A recent study proved what many of you already have come to know: faith-based addiction treatment works.
Researchers asked a small group of individuals with substance use disorders about various types of addiction treatment and how effective they were – and 92 percent favored programs with spiritual or religious guidance.
The study was spurred by a phone call three years ago between Eric Kocian, an assistant professor of criminology, law and society at St. Vincent College in Pennsylvania, and county detective Tony Marcocci. During this time, local officials were just starting to fight back against the heroin epidemic.
“This is one sample, this is one study,” Kocian said. “We’d like to replicate it.”
The Benefits of Spirituality as Part of Addiction Rehab
This certainly isn’t the first or last study to prove the benefits of faith-based addiction treatment. In fact, those who choose Christian rehab have been found to have a greater chance of getting and staying sober. Beyond fewer relapses, rehab treatment that includes a spiritual component can also help you or someone you love to:
- Believe that recovery is possible
- Ask for forgiveness and make amends
- Learn to handle life’s emotional highs and lows
- Improve anger management and emotional control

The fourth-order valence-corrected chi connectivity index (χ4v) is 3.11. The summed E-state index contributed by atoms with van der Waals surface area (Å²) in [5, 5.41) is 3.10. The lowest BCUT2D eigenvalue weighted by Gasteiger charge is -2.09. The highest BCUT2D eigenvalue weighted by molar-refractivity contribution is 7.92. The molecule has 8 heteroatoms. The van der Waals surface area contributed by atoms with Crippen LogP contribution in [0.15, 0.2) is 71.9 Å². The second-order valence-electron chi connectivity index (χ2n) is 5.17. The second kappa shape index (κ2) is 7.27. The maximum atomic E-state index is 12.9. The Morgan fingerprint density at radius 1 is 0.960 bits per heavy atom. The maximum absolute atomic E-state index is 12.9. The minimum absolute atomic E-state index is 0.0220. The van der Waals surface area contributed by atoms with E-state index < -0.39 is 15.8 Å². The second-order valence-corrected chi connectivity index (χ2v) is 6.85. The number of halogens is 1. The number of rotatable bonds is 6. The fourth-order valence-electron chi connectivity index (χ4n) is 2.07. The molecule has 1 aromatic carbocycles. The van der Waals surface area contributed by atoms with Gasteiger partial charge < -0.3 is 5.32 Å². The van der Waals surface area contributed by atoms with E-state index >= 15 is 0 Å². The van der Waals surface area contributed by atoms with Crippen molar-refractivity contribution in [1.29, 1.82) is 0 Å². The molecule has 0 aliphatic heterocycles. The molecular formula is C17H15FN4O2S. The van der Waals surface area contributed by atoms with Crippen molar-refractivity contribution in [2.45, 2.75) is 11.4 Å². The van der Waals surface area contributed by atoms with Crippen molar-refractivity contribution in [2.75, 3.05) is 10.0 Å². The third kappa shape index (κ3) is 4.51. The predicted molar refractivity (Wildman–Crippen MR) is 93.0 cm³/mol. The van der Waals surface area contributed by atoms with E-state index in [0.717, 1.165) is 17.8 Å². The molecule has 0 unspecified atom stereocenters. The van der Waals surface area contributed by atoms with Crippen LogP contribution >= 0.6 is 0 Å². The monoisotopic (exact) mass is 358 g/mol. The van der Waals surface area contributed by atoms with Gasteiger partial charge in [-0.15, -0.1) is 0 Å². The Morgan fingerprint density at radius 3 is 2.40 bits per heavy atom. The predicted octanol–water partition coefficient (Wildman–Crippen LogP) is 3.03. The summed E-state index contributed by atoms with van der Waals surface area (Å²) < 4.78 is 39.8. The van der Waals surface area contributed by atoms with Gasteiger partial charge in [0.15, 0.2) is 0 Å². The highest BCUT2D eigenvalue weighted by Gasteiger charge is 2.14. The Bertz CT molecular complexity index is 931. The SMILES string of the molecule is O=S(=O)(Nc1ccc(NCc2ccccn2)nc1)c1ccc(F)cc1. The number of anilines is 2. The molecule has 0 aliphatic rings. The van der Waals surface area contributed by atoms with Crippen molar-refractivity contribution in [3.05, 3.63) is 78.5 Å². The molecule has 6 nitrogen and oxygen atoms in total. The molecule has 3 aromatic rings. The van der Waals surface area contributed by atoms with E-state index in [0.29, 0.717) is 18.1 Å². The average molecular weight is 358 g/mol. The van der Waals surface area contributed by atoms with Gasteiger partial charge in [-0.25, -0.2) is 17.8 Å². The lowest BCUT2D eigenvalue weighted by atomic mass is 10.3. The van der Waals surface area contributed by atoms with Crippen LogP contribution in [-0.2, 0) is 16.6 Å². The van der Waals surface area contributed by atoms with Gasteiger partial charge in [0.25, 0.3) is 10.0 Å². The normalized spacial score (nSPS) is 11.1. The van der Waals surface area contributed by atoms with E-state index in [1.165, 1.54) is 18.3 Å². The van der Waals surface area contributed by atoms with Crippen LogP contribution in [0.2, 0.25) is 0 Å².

- Navigate moral choices after rehab
- Develop strength and resilience
- Achieve a sense of family and community
- Discover a higher life purpose
- Gain a more positive life outlook
More About Christian Rehab
Making the decision to seek help for your own addiction, or helping a loved one to decide to seek help, may be the biggest and most important choice of your life. Let us lead the way. At Christian Rehab Network, we can help you learn valuable life skills to build a fulfilling life of sobriety and reduce your risk of relapse. You’ll learn to strengthen your relationship with Christ while overcoming an addiction to drugs or alcohol. To learn more, call us today: 877-310-9545.
There’s a fine line between helping and enabling a loved one struggling with addiction. But how do you tell the difference? And how do you know when your “help” isn’t actually helping and may even be delaying treatment?
Let’s start by looking at the definitions:
- To help someone means to do something for someone else that they are not capable of doing for themselves.
- To enable someone, on the other hand, means to do something for someone else that they can and should be doing for themselves.
So “helping” by doing a loved one’s chores or completing his or her school or work obligations is really enabling him or her to shirk responsibilities in favor of pursing the addiction.
It’s perfectly natural to want to help your loved ones, whether a child, spouse or sibling. And even if your desire is well intentioned – you could be causing more harm than good. This is because picking up the pieces or pretending that everything is OK can prevent him or her from dealing with the consequences, getting help and getting well.
Here are a few more examples of “helpful” acts that are actually enabling your loved one: